told me to wash the gravel, so i did that. I put it in the bottom of the
tank and spread it out pretty evenly. He told me to half fill the tank or
so, add the pump, then to rest the bag with the fish in the water (we did
this back home with pondfish to let the temperature adjust). Coming home
we noticed the bag had a small leak, but the fish seemed completely
undisturbed by this. I elft the back there for alkmost an hour, then, as
the guy in the store had told me, i took the corner off the bag and left
it. After about half an hour both fish had swum out and were happily
swimming around.

Now the guy told me that theyd probably settle near the bottom of the
tank at first, and that i should top it up slowly then leave it (wtihout
feeding the fish) until they were swimming aroudn happily.

Well they swam around msot of the afternoon in the lwoer half of the
tank. The smaller fish settled in one corner, pretty much resting on the
gravel, but staying upright. The other seemed to playa roudn in the
bubble stream form the filter a bit then did the same. I figured this was
what the guy had said, so i didnt worry and when it got dark outside i
turned the lights off and went to bed.

When i woke up this morning the bigger of the fish is dead and the
smaller one is still sat in the same corner at the bottom. he doesnt
appear to be distresse,d gasping for air or anything. he's swum out into
the middle a little then backed away into the corner again a few times,
but doesant seem too happy.

Im wondering what killed the bigger fish, and if it's related to the
reason the smaller one is just sitting in the corner. my girlfriend
picked out the fish that died, so it'd be really useful if i could work
out what went wrong, i dont want to just egt mroe fish if they're going
to die. Our water isnt the greatest, but the shop is in the same area,
the guy said it would be okay, and it seems really clear.

anyone have any suggestions. When the store opens im gonna call them and
ask them about it, and i can go through this afternoon if needs be. I
want to get a couple of nice happy healthy fish, but obviously im not
gonna get mroe fish if they're going to die straight away.

hope soemone can help

Adam


Well, first off, sounds like the guy at the store is just trying to get
rid of fish. I'm not sure what kind of pet store would tell you to set up
a new tank and add fish at the same time. This, I've noticed, seems to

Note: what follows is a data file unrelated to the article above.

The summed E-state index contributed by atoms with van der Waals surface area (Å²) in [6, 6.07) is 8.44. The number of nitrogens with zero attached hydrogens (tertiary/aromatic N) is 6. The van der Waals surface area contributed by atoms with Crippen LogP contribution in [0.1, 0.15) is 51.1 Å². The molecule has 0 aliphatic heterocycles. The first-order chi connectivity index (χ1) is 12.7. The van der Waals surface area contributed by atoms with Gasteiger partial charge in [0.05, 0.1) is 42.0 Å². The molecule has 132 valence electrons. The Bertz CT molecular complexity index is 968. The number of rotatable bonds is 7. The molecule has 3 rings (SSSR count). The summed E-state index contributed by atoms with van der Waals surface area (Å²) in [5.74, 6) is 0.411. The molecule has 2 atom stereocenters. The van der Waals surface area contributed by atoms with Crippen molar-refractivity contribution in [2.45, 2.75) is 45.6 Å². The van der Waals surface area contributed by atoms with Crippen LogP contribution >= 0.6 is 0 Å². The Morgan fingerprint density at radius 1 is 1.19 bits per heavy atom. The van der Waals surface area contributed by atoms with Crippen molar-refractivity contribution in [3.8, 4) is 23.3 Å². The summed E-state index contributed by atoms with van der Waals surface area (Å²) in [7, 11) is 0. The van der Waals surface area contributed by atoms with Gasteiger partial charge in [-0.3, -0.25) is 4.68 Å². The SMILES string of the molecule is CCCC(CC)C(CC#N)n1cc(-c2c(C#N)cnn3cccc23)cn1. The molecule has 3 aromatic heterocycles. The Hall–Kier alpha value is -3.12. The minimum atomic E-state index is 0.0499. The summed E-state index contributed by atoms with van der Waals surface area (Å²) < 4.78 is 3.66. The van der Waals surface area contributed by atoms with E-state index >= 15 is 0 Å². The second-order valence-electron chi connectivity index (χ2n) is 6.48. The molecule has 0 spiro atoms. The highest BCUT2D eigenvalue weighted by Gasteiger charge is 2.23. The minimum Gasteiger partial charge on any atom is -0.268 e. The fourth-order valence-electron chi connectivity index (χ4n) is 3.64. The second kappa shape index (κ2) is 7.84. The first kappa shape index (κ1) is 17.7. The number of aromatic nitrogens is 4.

leave more fish dead than alive, or in your case, half your fish dead.
Set up a tank first. Let it cycle. There's many water conditioners that
can be used to get all your levels up to par and allow for a happy home
for any type of fish - be it freshwater, sal****er, whatever. Here we
have all kinds of treatments for a variety of water types and fish
types... I haven't set up a new tank in ages, but I do add a variety of
fish to all my tanks every now and then. I have 2 tanks of tropicals, one
sal****er and 1 goldfish tank here at home. I also have 2 goldfish tanks
set up at my dad's work for extra goldfish storage when they get too
big/too many in my tank at home.

One thing I NEVER do is add the water from the bag that the fish came in
from the store. This can lead to problems if the water is not free of
everything, as your tank should be a healthy tank. I do, however, float
my fish in the tank for a little while (usually at least 10 mins,
sometimes longer if I find other things to do around the house) then I
remove the fish from the bag and put them in a fish dip antiseptic (I find
at fish pet stores that specialize in fish only, rather than just your
average fish store that supplies for all types of pets) and the water for
the antiseptic is the same temp as my tank, to allow less of a shock from
being transported and moved so much with different temps. Fish stays in
the dip for about 10-15 seconds, then it goes into his new tank.

It just gives the fish an extra cleaning in case there was any illness in
the tank at the pet store. I've also seen that most pet stores here have
one filtration system for a whole bunch of their display tanks and fish...
All the fish share the same recycled water, and that means if one fish
gets sick, then all the fish have the potential to get what the one has or
had.

If I were you, I'd be a bit upset at the pet store, and I'd go back there,
but not for fish. Maybe pick up a book or two on goldfish (or fish of
your choice) and read it over. Or try the library or see if you can
locate someone with some informative books that you could borrow, and over
the next couple days, read through them and while you do that, allow your
current tank to properly cycle and become stable enough to add some fish.

Another good thing about reading up, even online, about fish is that when
you go into a store, you will get less runaround, and you'll have a better
idea on what to ask, as well as what kind of answers you should get!